Rookie Tips for Successful Painting in Hot Weather

Posted on: 10 August 2020


Experienced painters often discourage rookie painters from painting walls on a hot day because paint tends to lose water fast and become thins. Additionally, hot temperatures make painted walls dry faster than is recommended, which causes premature chipping. However, some homeowners want painters to accomplish a project as soon as possible even if it means painting on a hot summer afternoon. The good news is that you can get around the challenge without compromising on the quality of a paint job. This article highlights tips on how painters can get the job done in hot weather.

Reconstitute in Small Batches 

A strategy that is commonly used by experienced painters when painting in hot weather is reconstituting paint. Since water tends to evaporate faster in a hot climate, restoring its consistency is crucial. The process of adding water to paint is referred to as reconstituting paint. However, if you reconstitute paint in the same bucket several times, you could dilute the paint. This could lead to over-thinning, thereby making it inapplicable. The best approach is to reconstitute paint in small batches. Using separate buckets instead of one paint ensures that each batch retains the recommended consistency.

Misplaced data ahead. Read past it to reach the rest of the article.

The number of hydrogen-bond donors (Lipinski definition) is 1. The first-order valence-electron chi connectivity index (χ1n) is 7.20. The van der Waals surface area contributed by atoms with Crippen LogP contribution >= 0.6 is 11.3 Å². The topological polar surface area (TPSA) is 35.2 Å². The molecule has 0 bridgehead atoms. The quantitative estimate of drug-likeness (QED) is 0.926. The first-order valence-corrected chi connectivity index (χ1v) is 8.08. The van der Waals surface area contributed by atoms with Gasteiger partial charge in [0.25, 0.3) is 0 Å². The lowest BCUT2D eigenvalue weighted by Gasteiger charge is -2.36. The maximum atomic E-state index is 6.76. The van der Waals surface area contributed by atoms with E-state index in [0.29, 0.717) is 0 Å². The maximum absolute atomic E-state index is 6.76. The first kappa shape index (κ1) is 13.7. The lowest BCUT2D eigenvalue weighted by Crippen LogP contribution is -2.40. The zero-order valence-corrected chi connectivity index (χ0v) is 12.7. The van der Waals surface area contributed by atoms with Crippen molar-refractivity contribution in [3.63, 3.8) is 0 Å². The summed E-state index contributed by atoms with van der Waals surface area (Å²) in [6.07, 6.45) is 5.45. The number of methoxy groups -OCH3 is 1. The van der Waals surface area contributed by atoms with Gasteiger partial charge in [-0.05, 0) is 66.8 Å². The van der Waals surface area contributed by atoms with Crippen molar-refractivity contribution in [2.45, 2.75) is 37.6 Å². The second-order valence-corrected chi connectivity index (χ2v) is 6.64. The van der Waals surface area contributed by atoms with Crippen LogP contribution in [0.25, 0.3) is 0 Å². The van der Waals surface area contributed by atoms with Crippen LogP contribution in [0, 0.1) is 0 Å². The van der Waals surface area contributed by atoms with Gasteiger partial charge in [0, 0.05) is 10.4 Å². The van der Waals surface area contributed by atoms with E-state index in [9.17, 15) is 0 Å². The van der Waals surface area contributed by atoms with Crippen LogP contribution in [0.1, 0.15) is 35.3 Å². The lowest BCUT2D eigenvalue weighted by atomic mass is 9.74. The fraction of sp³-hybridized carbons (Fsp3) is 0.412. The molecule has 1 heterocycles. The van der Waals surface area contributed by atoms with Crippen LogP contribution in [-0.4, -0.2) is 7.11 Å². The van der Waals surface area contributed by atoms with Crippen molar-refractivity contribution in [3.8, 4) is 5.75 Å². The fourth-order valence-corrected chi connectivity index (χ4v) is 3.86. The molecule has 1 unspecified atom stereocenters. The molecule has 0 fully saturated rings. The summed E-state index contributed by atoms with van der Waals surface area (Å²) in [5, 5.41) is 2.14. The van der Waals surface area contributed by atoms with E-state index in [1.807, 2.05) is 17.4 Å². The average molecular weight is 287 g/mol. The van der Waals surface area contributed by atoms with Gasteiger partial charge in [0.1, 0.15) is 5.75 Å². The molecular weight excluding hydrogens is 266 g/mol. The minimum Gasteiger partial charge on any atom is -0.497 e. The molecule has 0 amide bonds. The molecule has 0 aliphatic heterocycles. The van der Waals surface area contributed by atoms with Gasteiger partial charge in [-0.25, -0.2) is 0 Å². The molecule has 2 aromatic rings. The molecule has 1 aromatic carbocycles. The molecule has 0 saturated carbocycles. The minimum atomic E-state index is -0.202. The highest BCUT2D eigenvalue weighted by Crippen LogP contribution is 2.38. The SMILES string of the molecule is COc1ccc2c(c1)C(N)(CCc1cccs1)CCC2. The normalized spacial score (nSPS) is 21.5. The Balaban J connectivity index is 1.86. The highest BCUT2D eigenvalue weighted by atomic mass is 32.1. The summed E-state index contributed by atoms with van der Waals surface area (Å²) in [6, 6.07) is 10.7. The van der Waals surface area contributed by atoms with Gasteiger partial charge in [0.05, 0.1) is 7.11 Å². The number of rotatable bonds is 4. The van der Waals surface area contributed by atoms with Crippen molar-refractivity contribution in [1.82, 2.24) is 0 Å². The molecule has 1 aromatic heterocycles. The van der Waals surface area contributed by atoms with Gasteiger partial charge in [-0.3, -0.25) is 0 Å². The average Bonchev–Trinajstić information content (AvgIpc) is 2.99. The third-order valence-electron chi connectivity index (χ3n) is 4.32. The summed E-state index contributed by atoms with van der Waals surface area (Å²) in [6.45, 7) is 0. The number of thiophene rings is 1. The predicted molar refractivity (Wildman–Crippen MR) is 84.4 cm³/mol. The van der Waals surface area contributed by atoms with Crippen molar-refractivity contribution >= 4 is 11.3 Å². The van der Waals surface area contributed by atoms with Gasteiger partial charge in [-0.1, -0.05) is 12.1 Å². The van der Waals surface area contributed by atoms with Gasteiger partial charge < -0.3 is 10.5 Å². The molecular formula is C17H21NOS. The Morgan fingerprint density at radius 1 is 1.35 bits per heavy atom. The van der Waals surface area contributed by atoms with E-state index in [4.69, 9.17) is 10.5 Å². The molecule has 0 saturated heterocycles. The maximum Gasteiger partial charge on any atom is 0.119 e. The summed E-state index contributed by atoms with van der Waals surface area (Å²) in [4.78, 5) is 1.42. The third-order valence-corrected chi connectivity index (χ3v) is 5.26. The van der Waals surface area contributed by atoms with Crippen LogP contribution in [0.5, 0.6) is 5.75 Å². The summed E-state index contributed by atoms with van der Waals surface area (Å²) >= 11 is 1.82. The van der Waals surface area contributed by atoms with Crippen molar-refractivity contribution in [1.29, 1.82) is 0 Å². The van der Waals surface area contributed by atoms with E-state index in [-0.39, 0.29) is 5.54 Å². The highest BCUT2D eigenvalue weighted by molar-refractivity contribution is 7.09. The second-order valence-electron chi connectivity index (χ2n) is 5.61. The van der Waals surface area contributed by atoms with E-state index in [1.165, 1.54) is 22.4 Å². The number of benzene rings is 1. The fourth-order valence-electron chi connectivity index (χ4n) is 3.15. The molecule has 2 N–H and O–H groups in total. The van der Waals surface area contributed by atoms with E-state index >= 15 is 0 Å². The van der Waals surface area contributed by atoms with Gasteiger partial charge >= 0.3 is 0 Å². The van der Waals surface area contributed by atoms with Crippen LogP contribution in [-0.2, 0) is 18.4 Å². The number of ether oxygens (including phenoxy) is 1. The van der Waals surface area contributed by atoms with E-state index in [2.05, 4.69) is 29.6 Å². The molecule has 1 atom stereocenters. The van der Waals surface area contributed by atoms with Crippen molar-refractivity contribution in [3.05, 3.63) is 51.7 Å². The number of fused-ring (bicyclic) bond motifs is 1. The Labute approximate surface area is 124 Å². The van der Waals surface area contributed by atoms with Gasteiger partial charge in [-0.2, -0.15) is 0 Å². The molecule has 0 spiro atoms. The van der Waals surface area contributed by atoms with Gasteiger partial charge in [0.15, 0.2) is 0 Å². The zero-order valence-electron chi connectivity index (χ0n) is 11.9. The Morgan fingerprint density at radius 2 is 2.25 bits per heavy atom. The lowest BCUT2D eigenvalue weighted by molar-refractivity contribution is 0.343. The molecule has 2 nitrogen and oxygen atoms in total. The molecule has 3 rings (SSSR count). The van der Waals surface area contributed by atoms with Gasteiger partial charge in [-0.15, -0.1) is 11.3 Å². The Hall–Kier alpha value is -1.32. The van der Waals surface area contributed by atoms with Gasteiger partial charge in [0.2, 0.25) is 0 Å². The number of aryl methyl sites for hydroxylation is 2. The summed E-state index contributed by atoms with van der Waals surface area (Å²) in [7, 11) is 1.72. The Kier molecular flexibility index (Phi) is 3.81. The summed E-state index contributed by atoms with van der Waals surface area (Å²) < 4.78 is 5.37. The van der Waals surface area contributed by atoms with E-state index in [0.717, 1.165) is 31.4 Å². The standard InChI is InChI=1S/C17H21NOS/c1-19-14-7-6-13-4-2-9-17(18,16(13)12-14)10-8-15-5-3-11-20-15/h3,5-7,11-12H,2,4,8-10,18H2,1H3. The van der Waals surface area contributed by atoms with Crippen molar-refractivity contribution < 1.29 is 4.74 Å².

Base Painting on Sun Position 

The last thing you need is for a homeowner to call your supervisor within a week telling them that the paint is already chipping. Premature chipping is caused by drying by direct sunlight. You can prevent this by surveying a house and noting the sun's location at different times of the day. The information is crucial because it helps a rookie painter to schedule their work by following the shade around the house. Ideally, you should start painting walls that are opposite the sun. As the sun moves, you should move with it so that the walls you are working on are always facing away from direct sunlight. The strategy allows painted walls to dry at a steady rate before they are bombarded by sunlight.

Use Ice in Paint Bucket 

Your supervisor is going to send you away if you drop a couple of ice blocks directly into the paint with the idea of keeping it cool under the hot weather. The right procedure is to drop ice cubes inside an empty paint bucket, add a liner, then pour paint. The liner acts as a barrier between paint and the ice blocks, and this helps to keep paint cool, thereby slowing down evaporation. However, too much ice makes the temperature of paint to drop to undesirable levels.